How does it feel to be sedated?
You will feel very relaxed and possibly sleepy, in your own world with quite possibly a sense of detachment from what is going on around you; the very best day-dream.
You will remain conscious and able to respond to verbal commands and communicate with us and you can still use your protective reflexes (such as the ability to cough).
Following your treatment, you may even be able to forget parts of your treatment.
How is the sedative given?
The sedative is given through a small plastic tube (a ‘cannula’) placed into a vein on the back of your hand or the crease of your elbow. The insertion of the cannula is very quick and simple.
The sedative is given in small amounts over a period of time until you are sufficiently sedated and happy your treatment begins. Throughout your treatment our specifically trained team will continually monitor you, using medical grade equipment, until you are ready to leave.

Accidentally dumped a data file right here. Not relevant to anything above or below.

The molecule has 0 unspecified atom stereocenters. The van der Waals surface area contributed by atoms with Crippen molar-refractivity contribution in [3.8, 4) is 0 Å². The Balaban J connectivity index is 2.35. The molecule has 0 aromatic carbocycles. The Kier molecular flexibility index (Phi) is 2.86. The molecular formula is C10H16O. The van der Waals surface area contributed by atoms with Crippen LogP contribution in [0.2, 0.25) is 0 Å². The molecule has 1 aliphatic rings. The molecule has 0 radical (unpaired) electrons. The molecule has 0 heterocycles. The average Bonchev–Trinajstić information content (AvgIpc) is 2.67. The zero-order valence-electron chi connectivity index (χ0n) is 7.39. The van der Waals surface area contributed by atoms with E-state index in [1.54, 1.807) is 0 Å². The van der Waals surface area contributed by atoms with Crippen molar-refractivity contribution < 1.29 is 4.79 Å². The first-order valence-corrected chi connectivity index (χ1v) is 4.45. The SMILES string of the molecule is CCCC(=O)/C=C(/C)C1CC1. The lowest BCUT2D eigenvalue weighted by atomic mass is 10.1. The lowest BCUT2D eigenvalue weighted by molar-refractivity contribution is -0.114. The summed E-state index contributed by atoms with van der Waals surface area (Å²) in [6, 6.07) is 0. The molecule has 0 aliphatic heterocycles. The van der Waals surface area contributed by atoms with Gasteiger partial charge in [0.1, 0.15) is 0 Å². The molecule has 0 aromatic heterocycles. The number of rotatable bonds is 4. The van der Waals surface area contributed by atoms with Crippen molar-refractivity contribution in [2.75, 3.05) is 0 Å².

What are the risks?
The administration of any drug carries some risk, so it is important you are honest with us and answer all our questions to the best of your ability. The most common side effect is a little bruising at the site where the cannula is placed. You may also find you have some general lethargy, tiredness, in the 24-hour period following your treatment, you may have some or complete amnesia, no recollection or memory, from the time when the sedation is first given. We will provide you with all the relevant advice and if it would help, with your consent, also discuss this with your escort.